Intended for healthcare professionals


Drug points: Quinolones may induce hepatitis

BMJ 1997; 314 doi: (Published 22 March 1997) Cite this as: BMJ 1997;314:869
  1. S E Jonesa,
  2. R H Smitha
  1. North Tees General Hospital, Stockton on Tees, Cleveland TS19 8PE

    A 21 year old man with Wegener's granulomatosis had been treated with cyclophosphamide 50 mg three times a day, prednisolone 5 mg daily, and ranitidine and domperidone for 18 months. He developed jaundice after a five day course of ofloxacin (Tarivid) and two doses of ciprofloxacin prescribed for a productive cough. He was heterosexual and teetotal, with no history of foreign travel, intravenous drug misuse, or contact with jaundice.

    Abdominal examination showed a tender liver palpable 3 cm from the edge but no splenomegaly or ascites. Initial investigation were as follows: bilirubin 92 µmol/l (normal up to 17), aspartate transaminase 348 U/l (up to 40), alkaline phosphatase 321 U/l (normal range 20-90), albumin 50 g/l. His haemoglobin was 165 g/l, white cell count 2.3x109/l, and platelet count 103x109/l. Abdominal ultrasonography yielded normal results and a serological test for viral hepatitis gave negative results. The patient declined a liver biopsy.

    Cyclophosphamide and all other drugs apart from prednisolone, which was increased to 20 mg daily, were discontinued. The liver function tests showed that values were slow to return to normal (table 1).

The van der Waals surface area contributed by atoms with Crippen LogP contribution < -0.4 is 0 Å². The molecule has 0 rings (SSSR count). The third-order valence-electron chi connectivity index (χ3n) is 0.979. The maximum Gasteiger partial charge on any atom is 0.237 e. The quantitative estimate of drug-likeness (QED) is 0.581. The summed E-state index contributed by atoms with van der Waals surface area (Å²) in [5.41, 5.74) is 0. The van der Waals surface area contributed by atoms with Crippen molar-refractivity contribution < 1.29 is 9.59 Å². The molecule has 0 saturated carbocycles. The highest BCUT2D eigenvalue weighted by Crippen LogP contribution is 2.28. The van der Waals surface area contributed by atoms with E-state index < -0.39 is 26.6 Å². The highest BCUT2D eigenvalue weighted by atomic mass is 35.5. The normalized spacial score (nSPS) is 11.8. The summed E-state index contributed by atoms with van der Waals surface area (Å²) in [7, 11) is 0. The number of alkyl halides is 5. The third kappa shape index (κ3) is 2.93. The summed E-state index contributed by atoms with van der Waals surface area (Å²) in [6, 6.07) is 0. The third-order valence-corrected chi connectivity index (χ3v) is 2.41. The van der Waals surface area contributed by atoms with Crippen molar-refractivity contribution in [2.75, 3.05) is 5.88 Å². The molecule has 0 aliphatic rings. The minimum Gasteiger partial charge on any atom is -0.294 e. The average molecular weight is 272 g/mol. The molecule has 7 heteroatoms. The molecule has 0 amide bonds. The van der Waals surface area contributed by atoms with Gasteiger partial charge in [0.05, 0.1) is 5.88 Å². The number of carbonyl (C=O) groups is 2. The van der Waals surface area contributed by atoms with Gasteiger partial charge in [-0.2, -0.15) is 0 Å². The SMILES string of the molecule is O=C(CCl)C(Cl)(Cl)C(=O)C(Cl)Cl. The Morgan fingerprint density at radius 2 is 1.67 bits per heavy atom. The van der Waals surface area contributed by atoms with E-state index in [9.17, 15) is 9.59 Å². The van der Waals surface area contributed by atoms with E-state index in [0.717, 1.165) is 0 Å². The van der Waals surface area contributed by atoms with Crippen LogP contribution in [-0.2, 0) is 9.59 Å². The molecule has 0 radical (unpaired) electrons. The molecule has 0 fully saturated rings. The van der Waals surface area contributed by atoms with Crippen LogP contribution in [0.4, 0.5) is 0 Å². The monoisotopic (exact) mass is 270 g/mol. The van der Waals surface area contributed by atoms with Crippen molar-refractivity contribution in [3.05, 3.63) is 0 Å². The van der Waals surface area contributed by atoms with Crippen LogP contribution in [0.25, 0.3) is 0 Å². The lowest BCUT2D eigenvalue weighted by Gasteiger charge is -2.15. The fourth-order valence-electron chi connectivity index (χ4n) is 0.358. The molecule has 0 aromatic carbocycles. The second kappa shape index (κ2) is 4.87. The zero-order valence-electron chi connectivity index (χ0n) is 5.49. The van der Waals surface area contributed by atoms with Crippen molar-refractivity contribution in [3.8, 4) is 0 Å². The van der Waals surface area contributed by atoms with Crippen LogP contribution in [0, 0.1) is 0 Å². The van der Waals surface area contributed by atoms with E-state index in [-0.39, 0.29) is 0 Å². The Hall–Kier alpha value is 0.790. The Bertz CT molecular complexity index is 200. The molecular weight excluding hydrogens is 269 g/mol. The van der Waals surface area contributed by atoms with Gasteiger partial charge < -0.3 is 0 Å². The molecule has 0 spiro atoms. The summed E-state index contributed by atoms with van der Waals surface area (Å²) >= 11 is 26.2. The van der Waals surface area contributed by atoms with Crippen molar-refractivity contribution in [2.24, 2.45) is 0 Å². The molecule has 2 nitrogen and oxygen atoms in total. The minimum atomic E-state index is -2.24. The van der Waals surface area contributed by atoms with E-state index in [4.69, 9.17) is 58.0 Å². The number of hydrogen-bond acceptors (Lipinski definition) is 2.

Table 1

    Liver function tests from onset of jaundice

    View this table:

    On recovery cyclophosphamide was reintroduced and his prednisolone reduced to the maintenance dose without any problem; markers for activity of Wegener's granulomatosis remained low throughout this episode. The only change in this patient's drug treatment was the introduction of ofloxacin followed by ciprofloxacin–the proposed aetiological agent for hepatitis in this case.

    Fluoroquinolones such as ofloxacin should be used as a first line treatment only for subjects with cystic fibrosis or bronchiectasis1; they lack a broad Gram positive spectrum of activity and so should not be used as monotherapy in neutropenic patients. Sequential use of different fluoroquinolones does not make sense.

    Quinolones may induce transient abnormal results in liver function tests, and they have been used successfully in existing hepatic impairment. Prolonged hepatitis is rare, and the Committee on Safety of Medicines received 18 reports of liver disorder from a total of 640 reports of adverse reactions to ofloxacin (Regional Drugs and Therapeutics Committee, personal communication). There have only been a few case reports of hepatitis induced by quinolones,2 3 with only one implicating ofloxacin.4


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